Ibrahim: A Fate To Define  ‘TIFF’ Review: Was it a storm or was it an axe that brought the tree down?
“The world was whole before we walked over it. Now it’s a fraction, with its variable denominator tending to infinity with each wall we build.” I originally wrote this quote in my attempt to dissect CHECHE LAVI [LOOKING FOR LIFE] , another documentary focusing on the refugee crisis evolving from the Haiti earthquake. While ‘Ibrahim: A Fate To Define (Lina Al Abed)’ is an investigative documentary on a completely different issue, it coincides with Cheche Lavi when it tries to expose the idiocy of our times. When Cheche Lavi does it implicitly, Ibrahim goes unabashed in some sequences but retains the hold of its original motive.
Ibrahim documents the efforts of a daughter, Lina Al Abed, who is trying to unravel the mystery around his father, Ibrahim Al Abed’s disappearance who left behind a wife and five children including her when she was six. A man who never appeared anything more than an ordinary Palestinian trying to get by in the capital city of Syria, Damascus, Ibrahim was also a secret member of the Abu Nidal Group, a.k.a. the Revolutionary Council, a militant Palestinian splinter faction working for the liberation of Palestine.
Lina has braved herself to ask tough questions and to be able to hear absolutely anything in return. She hasn’t created any boundary to the harshness she is ready to engulf for the world is marred enough with boundaries already.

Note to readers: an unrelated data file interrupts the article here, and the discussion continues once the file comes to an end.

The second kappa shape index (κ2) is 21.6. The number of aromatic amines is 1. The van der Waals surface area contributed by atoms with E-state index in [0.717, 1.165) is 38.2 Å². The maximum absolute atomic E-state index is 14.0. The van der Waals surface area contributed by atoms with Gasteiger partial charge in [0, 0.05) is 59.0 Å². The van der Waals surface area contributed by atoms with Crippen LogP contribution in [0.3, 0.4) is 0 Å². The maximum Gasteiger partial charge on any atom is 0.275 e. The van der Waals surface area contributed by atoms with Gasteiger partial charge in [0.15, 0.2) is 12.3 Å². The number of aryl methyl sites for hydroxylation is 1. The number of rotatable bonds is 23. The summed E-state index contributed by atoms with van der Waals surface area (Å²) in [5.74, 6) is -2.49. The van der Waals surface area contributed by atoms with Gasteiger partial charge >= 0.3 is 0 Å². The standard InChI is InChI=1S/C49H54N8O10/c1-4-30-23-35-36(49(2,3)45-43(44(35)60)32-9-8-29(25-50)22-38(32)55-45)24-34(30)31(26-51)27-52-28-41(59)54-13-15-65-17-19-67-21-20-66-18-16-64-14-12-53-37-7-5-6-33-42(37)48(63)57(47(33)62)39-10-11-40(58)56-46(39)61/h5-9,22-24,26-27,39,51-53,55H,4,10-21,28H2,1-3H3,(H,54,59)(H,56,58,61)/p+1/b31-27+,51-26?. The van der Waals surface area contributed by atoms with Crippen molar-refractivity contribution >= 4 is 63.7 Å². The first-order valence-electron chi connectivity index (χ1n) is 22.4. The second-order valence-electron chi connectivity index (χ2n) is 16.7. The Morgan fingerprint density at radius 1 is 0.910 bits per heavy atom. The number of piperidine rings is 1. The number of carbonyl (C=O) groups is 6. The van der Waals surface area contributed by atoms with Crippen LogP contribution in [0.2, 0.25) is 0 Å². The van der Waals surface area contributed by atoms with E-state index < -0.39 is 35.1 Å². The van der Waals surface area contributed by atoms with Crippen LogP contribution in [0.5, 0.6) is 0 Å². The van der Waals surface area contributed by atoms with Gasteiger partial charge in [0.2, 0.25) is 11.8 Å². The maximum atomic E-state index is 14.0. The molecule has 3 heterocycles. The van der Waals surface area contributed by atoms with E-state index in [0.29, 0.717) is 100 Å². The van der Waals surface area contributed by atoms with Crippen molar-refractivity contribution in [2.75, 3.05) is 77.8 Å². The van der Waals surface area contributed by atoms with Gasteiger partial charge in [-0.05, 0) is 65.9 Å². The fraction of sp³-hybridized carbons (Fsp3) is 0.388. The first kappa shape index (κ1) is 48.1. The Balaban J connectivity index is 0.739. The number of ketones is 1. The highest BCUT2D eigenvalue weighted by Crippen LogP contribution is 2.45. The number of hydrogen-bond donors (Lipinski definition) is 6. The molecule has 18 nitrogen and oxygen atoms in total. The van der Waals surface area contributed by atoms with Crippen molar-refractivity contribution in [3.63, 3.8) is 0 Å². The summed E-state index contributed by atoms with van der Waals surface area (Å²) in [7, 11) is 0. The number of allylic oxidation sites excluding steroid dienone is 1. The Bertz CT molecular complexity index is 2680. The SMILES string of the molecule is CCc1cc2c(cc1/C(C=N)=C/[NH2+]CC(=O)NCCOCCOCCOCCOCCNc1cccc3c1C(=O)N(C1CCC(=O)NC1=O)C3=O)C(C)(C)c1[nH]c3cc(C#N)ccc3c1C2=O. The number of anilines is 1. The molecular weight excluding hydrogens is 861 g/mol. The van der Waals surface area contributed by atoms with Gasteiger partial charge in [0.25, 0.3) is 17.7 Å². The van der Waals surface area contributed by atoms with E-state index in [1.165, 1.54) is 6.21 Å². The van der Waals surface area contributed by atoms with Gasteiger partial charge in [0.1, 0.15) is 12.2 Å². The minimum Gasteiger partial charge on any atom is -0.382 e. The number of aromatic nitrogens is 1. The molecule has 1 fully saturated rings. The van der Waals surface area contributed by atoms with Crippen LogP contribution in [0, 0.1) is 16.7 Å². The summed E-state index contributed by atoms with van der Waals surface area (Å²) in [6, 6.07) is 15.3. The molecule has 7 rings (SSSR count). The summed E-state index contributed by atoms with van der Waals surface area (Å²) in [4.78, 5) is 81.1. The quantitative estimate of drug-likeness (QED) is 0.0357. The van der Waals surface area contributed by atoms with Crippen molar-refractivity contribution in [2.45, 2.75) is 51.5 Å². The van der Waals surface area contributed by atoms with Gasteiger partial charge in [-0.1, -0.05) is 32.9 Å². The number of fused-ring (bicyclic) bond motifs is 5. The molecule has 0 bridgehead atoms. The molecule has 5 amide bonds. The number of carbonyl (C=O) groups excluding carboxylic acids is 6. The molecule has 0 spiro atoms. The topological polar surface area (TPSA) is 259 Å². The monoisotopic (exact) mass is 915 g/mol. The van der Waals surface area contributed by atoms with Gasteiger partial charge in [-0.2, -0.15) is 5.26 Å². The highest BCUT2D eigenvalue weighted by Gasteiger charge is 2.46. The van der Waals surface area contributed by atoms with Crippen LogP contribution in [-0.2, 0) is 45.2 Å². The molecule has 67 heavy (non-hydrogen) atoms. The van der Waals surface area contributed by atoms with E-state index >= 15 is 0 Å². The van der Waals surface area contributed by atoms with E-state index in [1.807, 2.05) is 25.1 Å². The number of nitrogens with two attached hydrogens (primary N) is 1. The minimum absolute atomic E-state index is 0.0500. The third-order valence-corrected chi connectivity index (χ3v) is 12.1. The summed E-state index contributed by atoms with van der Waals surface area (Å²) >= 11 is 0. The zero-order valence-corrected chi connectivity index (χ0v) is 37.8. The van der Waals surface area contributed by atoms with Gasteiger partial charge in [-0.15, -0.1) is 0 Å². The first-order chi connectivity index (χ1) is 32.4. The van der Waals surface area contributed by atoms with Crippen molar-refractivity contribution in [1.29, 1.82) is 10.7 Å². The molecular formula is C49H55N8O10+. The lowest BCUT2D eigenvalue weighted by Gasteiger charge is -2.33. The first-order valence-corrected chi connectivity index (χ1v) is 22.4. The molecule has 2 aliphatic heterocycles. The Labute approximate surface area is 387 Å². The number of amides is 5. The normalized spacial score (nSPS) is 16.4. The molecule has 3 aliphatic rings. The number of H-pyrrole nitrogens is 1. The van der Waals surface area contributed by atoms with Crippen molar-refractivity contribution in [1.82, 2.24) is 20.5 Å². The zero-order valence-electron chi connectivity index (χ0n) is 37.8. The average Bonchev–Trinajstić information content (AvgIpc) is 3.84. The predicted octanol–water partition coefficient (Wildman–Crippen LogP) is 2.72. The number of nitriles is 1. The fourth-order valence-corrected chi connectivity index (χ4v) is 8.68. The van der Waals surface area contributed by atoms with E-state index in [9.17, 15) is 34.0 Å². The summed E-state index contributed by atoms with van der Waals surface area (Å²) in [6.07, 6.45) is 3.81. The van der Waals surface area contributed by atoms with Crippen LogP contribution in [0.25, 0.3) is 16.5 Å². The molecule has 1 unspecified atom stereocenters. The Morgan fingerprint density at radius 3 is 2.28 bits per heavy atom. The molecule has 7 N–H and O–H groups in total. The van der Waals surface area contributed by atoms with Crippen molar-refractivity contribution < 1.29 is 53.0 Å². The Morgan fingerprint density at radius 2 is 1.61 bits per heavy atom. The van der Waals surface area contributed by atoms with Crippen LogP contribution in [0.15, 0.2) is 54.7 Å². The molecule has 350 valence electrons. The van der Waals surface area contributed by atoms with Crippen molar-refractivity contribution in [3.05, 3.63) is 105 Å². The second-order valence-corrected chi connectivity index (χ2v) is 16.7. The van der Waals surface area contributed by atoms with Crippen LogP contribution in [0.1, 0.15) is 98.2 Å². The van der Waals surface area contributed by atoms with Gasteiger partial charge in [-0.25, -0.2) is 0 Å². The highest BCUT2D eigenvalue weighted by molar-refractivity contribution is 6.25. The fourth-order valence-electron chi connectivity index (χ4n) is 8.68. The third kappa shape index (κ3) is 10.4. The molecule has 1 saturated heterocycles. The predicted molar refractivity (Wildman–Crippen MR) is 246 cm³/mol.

The journey asks for your submission. It calls for your involvement. You must think for a moment, what if, you were her or how privileged you are to not be her. And then you may share the helplessness and vexation which arises from a condition such as this.
There are different questions for different people. The quest to establish the true state of facts around the disappearance soon converts into an exploration of the man and the causes for which he seemingly died.
The heart of this documentary lies in the conundrums it treads on and yet, how focused it remains to its subject. It succeeds at not muddling itself into the complexities, the political outlook, and the bigger questions which can be derived from the smaller ones.
Ibrahim is mostly a personal account which is neither entertaining nor self-explanatory. It fails to trace all the vectors of the perpetuating ills of the conflict and the events took place in its shadow. But it never sought to, in the first hand. All it wanted to trace was a story which is unasked, unheard, and uncared for.
At the same time, I believe the cinematography could have been stronger. Some of the frames are not comfortable to the eyes. The music works wonders, beautifully complementing the environment on the other side of the lens. It is another treat to listen to some of the conversations as people come out comfortable, and at ease to share and discuss. The journey also uncovers some important aspects of our fundamental story in its course as people share without a hint of diplomacy or bitterness.
Ibrahim: A Fate To Define crafts an informative tale to confront the origins of nationalism, identity, and the struggles of the young ones who are challenged by the accident of their birth. You might not receive a universal definition for Ibrahim’s fate but what you will always know that Ibrahim wasn’t the only one and will never be.